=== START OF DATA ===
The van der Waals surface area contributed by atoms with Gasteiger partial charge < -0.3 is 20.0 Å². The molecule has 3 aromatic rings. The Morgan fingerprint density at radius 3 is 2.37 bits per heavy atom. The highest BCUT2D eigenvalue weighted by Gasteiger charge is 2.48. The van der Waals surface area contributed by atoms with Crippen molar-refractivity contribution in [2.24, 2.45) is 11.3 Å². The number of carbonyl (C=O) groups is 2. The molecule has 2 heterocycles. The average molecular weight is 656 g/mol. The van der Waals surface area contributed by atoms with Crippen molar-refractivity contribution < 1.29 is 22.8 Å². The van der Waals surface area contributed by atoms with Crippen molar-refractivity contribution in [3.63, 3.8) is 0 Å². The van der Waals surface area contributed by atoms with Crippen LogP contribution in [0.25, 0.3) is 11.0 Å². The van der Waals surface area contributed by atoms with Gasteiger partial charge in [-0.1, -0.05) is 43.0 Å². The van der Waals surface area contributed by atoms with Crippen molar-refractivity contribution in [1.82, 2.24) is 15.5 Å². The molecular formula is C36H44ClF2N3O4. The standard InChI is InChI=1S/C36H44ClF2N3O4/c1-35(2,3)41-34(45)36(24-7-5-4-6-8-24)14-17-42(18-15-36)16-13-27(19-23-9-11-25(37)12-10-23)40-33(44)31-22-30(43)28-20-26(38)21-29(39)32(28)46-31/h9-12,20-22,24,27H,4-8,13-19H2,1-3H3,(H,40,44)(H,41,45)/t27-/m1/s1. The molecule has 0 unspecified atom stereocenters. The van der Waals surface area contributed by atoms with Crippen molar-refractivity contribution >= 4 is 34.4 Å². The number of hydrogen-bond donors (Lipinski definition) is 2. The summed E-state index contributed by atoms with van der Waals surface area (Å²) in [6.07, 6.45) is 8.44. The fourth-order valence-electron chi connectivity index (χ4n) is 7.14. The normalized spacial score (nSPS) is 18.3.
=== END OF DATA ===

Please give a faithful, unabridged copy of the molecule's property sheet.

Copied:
The van der Waals surface area contributed by atoms with Gasteiger partial charge < -0.3 is 20.0 Å². The molecule has 3 aromatic rings. The Morgan fingerprint density at radius 3 is 2.37 bits per heavy atom. The highest BCUT2D eigenvalue weighted by Gasteiger charge is 2.48. The van der Waals surface area contributed by atoms with Crippen molar-refractivity contribution in [2.24, 2.45) is 11.3 Å². The number of carbonyl (C=O) groups is 2. The molecule has 2 heterocycles. The average molecular weight is 656 g/mol. The van der Waals surface area contributed by atoms with Crippen molar-refractivity contribution < 1.29 is 22.8 Å². The van der Waals surface area contributed by atoms with Crippen molar-refractivity contribution in [3.63, 3.8) is 0 Å². The van der Waals surface area contributed by atoms with Crippen LogP contribution in [0.25, 0.3) is 11.0 Å². The van der Waals surface area contributed by atoms with Gasteiger partial charge in [-0.1, -0.05) is 43.0 Å². The van der Waals surface area contributed by atoms with Crippen molar-refractivity contribution in [1.82, 2.24) is 15.5 Å². The molecular formula is C36H44ClF2N3O4. The standard InChI is InChI=1S/C36H44ClF2N3O4/c1-35(2,3)41-34(45)36(24-7-5-4-6-8-24)14-17-42(18-15-36)16-13-27(19-23-9-11-25(37)12-10-23)40-33(44)31-22-30(43)28-20-26(38)21-29(39)32(28)46-31/h9-12,20-22,24,27H,4-8,13-19H2,1-3H3,(H,40,44)(H,41,45)/t27-/m1/s1. The molecule has 0 unspecified atom stereocenters. The van der Waals surface area contributed by atoms with Crippen molar-refractivity contribution >= 4 is 34.4 Å². The number of hydrogen-bond donors (Lipinski definition) is 2. The summed E-state index contributed by atoms with van der Waals surface area (Å²) in [6.07, 6.45) is 8.44. The fourth-order valence-electron chi connectivity index (χ4n) is 7.14. The normalized spacial score (nSPS) is 18.3.